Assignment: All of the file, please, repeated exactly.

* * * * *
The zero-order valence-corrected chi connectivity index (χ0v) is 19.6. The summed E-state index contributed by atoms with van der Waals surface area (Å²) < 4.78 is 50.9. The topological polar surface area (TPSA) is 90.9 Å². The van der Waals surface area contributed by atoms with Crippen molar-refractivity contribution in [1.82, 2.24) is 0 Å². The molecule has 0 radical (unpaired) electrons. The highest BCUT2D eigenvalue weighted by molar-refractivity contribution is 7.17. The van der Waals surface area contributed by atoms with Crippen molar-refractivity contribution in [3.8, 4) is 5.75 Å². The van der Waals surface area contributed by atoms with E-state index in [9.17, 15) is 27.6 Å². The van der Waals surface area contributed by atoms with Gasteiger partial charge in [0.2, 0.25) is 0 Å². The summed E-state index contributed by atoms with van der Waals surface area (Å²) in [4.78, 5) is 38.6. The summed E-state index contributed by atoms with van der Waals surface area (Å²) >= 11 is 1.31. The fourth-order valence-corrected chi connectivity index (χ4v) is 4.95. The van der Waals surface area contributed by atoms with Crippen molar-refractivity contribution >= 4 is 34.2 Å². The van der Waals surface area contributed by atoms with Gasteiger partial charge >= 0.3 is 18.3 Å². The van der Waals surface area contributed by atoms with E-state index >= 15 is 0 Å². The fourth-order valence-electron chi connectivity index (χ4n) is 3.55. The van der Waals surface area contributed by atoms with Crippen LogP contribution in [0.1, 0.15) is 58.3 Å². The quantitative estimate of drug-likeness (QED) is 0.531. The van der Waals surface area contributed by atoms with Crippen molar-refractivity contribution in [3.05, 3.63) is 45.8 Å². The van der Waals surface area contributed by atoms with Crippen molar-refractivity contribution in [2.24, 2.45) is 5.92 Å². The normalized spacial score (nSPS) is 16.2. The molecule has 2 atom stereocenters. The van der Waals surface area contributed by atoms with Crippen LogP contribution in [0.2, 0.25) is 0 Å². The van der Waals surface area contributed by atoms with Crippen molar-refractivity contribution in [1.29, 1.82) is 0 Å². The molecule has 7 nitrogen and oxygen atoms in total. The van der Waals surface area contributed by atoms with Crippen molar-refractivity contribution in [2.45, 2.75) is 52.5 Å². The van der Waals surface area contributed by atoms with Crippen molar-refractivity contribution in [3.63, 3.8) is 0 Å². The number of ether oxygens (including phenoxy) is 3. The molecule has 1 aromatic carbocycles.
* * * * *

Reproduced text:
The zero-order valence-corrected chi connectivity index (χ0v) is 19.6. The summed E-state index contributed by atoms with van der Waals surface area (Å²) < 4.78 is 50.9. The topological polar surface area (TPSA) is 90.9 Å². The van der Waals surface area contributed by atoms with Crippen molar-refractivity contribution in [1.82, 2.24) is 0 Å². The molecule has 0 radical (unpaired) electrons. The highest BCUT2D eigenvalue weighted by molar-refractivity contribution is 7.17. The van der Waals surface area contributed by atoms with Crippen molar-refractivity contribution in [3.8, 4) is 5.75 Å². The van der Waals surface area contributed by atoms with E-state index in [9.17, 15) is 27.6 Å². The van der Waals surface area contributed by atoms with Gasteiger partial charge in [0.2, 0.25) is 0 Å². The summed E-state index contributed by atoms with van der Waals surface area (Å²) in [4.78, 5) is 38.6. The summed E-state index contributed by atoms with van der Waals surface area (Å²) >= 11 is 1.31. The fourth-order valence-corrected chi connectivity index (χ4v) is 4.95. The van der Waals surface area contributed by atoms with Crippen molar-refractivity contribution >= 4 is 34.2 Å². The van der Waals surface area contributed by atoms with Gasteiger partial charge >= 0.3 is 18.3 Å². The van der Waals surface area contributed by atoms with E-state index >= 15 is 0 Å². The fourth-order valence-electron chi connectivity index (χ4n) is 3.55. The van der Waals surface area contributed by atoms with Crippen LogP contribution in [0.1, 0.15) is 58.3 Å². The quantitative estimate of drug-likeness (QED) is 0.531. The van der Waals surface area contributed by atoms with Crippen molar-refractivity contribution in [3.05, 3.63) is 45.8 Å². The van der Waals surface area contributed by atoms with Crippen molar-refractivity contribution in [2.24, 2.45) is 5.92 Å². The normalized spacial score (nSPS) is 16.2. The molecule has 2 atom stereocenters. The van der Waals surface area contributed by atoms with Crippen LogP contribution in [0.2, 0.25) is 0 Å². The van der Waals surface area contributed by atoms with Crippen molar-refractivity contribution in [1.29, 1.82) is 0 Å². The molecule has 7 nitrogen and oxygen atoms in total. The van der Waals surface area contributed by atoms with Crippen molar-refractivity contribution in [2.45, 2.75) is 52.5 Å². The van der Waals surface area contributed by atoms with Crippen molar-refractivity contribution in [3.63, 3.8) is 0 Å². The number of ether oxygens (including phenoxy) is 3. The molecule has 1 aromatic carbocycles.